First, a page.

Also described as stuttering, dysfluency or non- fluency, stammering usually starts between the ages of two and five. Around 5% of children will experience some difficulty with fluency of speech at some point. Stammering is also more common in boys than in girls and can run in families.

Characteristics of stammering - you may notice your child:

  • Appears to get stuck when trying to talk
  • Repeats whole words, e.g. 'But ,but, but'
  • Repeats some sounds, e.g. 'Ccc can you'
  • Prolongs or stretches out sounds, e.g. 'Ssssssssssssock'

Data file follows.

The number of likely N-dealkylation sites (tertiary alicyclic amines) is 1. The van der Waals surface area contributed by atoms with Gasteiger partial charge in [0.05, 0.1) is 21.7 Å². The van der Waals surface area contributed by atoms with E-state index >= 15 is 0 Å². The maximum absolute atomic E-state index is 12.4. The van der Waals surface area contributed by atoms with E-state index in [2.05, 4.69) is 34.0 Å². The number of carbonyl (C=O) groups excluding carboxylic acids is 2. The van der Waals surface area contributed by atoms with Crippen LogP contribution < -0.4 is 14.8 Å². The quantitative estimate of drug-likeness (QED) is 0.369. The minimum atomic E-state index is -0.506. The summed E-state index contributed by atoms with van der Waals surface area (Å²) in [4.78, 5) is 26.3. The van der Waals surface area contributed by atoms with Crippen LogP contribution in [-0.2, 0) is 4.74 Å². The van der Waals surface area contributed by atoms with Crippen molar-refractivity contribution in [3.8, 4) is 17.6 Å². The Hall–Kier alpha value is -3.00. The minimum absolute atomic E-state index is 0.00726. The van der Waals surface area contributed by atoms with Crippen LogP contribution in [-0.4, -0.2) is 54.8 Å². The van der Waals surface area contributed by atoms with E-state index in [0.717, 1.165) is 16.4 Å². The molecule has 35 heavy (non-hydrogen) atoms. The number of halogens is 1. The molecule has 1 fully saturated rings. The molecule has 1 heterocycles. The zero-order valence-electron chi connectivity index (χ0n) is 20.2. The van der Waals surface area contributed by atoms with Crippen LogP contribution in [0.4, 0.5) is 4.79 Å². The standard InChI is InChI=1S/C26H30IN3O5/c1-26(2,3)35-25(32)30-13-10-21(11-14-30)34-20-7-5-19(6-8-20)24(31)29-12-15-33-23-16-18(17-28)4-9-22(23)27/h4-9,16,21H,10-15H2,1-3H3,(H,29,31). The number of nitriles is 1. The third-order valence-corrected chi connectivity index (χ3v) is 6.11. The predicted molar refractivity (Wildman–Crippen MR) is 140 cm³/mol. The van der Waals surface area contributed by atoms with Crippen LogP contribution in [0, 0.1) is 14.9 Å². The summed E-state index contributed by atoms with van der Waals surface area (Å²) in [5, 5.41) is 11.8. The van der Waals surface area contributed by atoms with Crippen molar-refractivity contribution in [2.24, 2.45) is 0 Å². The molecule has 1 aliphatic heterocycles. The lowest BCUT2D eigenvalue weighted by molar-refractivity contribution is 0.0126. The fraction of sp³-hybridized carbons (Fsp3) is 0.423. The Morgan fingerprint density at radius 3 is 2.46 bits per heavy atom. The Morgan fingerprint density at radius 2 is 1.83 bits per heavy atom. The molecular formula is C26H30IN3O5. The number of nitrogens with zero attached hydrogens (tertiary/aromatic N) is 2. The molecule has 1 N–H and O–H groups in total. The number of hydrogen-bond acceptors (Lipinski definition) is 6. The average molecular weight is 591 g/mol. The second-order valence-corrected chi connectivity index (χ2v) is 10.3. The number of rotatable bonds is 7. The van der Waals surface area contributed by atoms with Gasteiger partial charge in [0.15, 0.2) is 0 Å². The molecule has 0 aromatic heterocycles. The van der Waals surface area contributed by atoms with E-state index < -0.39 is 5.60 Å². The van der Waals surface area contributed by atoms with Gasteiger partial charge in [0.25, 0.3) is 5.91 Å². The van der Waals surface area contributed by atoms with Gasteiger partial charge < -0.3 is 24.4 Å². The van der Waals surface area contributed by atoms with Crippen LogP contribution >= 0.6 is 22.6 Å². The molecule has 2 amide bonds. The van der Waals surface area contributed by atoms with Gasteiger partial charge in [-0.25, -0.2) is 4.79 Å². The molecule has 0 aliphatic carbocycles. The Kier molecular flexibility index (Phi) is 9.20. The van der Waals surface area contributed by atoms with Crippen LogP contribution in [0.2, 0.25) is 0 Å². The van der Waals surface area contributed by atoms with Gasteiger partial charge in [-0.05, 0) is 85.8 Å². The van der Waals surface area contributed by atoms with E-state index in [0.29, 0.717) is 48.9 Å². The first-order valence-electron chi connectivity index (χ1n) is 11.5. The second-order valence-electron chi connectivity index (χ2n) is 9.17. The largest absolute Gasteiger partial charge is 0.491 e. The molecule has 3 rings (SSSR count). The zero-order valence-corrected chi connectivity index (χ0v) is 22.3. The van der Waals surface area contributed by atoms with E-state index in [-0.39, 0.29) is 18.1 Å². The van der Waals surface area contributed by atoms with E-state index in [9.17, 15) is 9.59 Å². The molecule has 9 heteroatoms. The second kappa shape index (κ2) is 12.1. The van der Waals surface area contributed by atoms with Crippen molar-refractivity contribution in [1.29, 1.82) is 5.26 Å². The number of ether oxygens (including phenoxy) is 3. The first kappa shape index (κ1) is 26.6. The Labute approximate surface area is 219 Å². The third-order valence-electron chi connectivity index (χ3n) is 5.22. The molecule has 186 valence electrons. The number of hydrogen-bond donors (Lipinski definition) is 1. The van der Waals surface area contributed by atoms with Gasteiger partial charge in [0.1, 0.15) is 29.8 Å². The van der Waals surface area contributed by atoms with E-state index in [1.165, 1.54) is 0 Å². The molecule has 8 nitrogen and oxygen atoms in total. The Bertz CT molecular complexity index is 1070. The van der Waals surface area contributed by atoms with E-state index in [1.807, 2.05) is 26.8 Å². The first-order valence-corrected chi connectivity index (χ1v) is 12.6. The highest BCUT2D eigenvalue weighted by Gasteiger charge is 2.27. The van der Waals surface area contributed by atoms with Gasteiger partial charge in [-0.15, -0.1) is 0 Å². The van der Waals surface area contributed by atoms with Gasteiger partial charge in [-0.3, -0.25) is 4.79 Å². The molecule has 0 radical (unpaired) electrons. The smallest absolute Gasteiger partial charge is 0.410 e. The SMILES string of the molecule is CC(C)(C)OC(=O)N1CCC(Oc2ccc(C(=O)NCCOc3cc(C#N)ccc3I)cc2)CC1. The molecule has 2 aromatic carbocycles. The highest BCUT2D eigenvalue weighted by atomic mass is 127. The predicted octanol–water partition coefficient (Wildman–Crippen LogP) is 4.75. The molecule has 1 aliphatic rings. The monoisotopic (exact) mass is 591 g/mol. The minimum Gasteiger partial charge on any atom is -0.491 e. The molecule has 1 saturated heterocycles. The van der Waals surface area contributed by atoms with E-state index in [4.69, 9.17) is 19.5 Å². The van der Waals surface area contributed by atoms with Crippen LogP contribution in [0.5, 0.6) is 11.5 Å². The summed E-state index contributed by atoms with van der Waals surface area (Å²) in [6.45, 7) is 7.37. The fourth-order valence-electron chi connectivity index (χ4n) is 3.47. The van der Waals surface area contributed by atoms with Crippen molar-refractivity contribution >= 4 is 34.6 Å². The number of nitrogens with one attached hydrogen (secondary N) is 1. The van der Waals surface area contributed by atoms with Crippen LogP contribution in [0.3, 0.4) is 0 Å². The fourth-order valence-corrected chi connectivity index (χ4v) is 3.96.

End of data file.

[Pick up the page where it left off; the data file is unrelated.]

• Exaggerates taking a breath before talking or appears to stop mid sentence
  • Makes other body movements whilst trying to talk, such as tapping their hand on their leg, stamping their foot or nodding their head.

Things you can do:

  • Try slowing down your speech when talking to your child, rather than asking them to slow down or to start again
  • Keep making eye contact with your child whilst they are talking, so they know you are listening
  • Use the same sentence length as your child
  • Try not to ask too many questions or try put them on the spot.


You can obtain more information and advice from the STAMMA website (previously known as the British Stammering Association)


If you think your child is stammering, it is important to seek help as early as possible - go to our 'How to request support' page